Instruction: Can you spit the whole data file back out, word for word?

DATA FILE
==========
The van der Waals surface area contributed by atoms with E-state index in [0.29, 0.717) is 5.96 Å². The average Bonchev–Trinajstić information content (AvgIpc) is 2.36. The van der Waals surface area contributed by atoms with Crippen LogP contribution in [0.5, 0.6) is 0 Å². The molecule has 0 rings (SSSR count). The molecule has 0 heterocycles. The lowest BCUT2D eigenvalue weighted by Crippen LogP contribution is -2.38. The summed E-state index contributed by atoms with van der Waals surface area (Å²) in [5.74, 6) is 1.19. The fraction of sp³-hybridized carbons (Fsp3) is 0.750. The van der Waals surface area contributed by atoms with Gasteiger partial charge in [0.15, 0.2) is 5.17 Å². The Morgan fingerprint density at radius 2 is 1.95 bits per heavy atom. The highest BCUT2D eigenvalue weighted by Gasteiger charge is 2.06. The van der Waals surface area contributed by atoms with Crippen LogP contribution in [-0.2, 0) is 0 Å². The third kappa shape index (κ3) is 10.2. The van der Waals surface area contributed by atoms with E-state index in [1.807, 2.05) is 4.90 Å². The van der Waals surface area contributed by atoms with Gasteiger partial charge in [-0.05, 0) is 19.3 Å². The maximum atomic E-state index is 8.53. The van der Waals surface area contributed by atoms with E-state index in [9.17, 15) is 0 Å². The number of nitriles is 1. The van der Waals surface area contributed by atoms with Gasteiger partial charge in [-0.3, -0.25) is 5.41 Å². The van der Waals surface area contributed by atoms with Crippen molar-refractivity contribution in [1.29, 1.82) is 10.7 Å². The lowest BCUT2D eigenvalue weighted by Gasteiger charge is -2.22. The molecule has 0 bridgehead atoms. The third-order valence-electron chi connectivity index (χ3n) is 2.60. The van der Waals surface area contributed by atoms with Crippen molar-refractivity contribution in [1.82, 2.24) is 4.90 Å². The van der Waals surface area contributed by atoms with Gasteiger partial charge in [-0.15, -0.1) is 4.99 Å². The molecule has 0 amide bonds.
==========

The van der Waals surface area contributed by atoms with E-state index in [0.29, 0.717) is 5.96 Å². The average Bonchev–Trinajstić information content (AvgIpc) is 2.36. The van der Waals surface area contributed by atoms with Crippen LogP contribution in [0.5, 0.6) is 0 Å². The molecule has 0 rings (SSSR count). The molecule has 0 heterocycles. The lowest BCUT2D eigenvalue weighted by Crippen LogP contribution is -2.38. The summed E-state index contributed by atoms with van der Waals surface area (Å²) in [5.74, 6) is 1.19. The fraction of sp³-hybridized carbons (Fsp3) is 0.750. The van der Waals surface area contributed by atoms with Gasteiger partial charge in [0.15, 0.2) is 5.17 Å². The Morgan fingerprint density at radius 2 is 1.95 bits per heavy atom. The highest BCUT2D eigenvalue weighted by Gasteiger charge is 2.06. The van der Waals surface area contributed by atoms with Crippen LogP contribution in [-0.2, 0) is 0 Å². The third kappa shape index (κ3) is 10.2. The van der Waals surface area contributed by atoms with E-state index in [1.807, 2.05) is 4.90 Å². The van der Waals surface area contributed by atoms with Gasteiger partial charge in [-0.05, 0) is 19.3 Å². The maximum atomic E-state index is 8.53. The van der Waals surface area contributed by atoms with E-state index in [9.17, 15) is 0 Å². The number of nitriles is 1. The van der Waals surface area contributed by atoms with Gasteiger partial charge in [-0.3, -0.25) is 5.41 Å². The van der Waals surface area contributed by atoms with Crippen molar-refractivity contribution in [1.29, 1.82) is 10.7 Å². The lowest BCUT2D eigenvalue weighted by Gasteiger charge is -2.22. The molecule has 0 bridgehead atoms. The third-order valence-electron chi connectivity index (χ3n) is 2.60. The van der Waals surface area contributed by atoms with Crippen molar-refractivity contribution in [1.82, 2.24) is 4.90 Å². The van der Waals surface area contributed by atoms with Gasteiger partial charge in [-0.15, -0.1) is 4.99 Å². The molecule has 0 amide bonds.